It is important to understand the tax and service charge that hotels are obliged to levy by Indonesian law. All high-end and mid-range (and a fair proportion of budget) hotels will levy a 21% tax and service charge on the room rate (the so-called "plus plus"). When you make a booking, you should always ask whether the rate quoted includes or excludes this. Simple budget homestays/losmen and informal accommodation are not obliged to levy these charges. The 21% consists of 11% sales tax which goes to the government and a 10% service charge which goes into a pool shared between the staff.
Bali has become famous for its large collection of private villas for rent, complete with staff and top-class levels of service. Low labour costs result in single villas boasting staff teams of up to 30 people at the really high end. A private villa rental can be a great option for a visit to Bali, but it pays to be aware of the potential pitfalls.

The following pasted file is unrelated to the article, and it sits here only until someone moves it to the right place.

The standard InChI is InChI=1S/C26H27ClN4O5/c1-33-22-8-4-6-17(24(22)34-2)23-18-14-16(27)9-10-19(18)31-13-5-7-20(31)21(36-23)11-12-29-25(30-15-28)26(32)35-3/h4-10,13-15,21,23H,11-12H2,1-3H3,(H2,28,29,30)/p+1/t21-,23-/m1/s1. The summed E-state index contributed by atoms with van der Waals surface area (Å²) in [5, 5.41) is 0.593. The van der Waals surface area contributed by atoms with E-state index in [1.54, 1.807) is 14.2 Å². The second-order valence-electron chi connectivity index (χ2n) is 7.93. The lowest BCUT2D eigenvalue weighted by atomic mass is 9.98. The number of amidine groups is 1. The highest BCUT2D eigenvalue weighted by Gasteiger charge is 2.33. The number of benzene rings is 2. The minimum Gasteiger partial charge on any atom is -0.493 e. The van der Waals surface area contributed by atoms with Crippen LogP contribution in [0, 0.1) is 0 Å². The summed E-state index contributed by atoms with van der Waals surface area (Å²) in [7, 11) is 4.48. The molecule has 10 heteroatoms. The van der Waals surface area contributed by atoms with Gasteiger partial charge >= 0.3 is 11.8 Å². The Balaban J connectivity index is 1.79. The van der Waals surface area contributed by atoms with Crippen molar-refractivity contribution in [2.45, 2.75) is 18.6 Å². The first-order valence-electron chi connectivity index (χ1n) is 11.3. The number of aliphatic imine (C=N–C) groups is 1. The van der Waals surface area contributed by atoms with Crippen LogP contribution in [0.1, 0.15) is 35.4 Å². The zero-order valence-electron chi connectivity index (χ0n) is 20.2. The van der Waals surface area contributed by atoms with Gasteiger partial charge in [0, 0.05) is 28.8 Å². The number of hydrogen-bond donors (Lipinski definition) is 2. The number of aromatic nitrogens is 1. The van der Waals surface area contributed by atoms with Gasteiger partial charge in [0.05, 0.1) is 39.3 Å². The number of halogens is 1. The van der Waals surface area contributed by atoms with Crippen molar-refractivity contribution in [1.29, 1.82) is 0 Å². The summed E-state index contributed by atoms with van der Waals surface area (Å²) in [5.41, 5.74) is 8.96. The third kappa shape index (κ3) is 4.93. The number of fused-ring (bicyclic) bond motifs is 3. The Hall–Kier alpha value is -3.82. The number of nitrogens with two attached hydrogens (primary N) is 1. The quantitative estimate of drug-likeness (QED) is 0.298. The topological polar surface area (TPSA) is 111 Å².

Not every place sold as a villa actually fits the bill. Prices vary widely and some operators claim to go as low as US$30 per night (which usually means a standalone bungalow on hotel grounds with little actual privacy). Realistically, you will be looking at upwards of US$200 per night for anything with a decent location and a private pool. At the top of the range, nightly rents can easily go north of US$1,000. The general rule of you get what you pay for applies here. There are, of course, exceptions, but a 4 bedroom villa offered for US$400 and one for US$800 per night will be different in many waysthe standard of maintenance, the number of staff and their English ability, and the overall quality of furnishings and fittings in the property.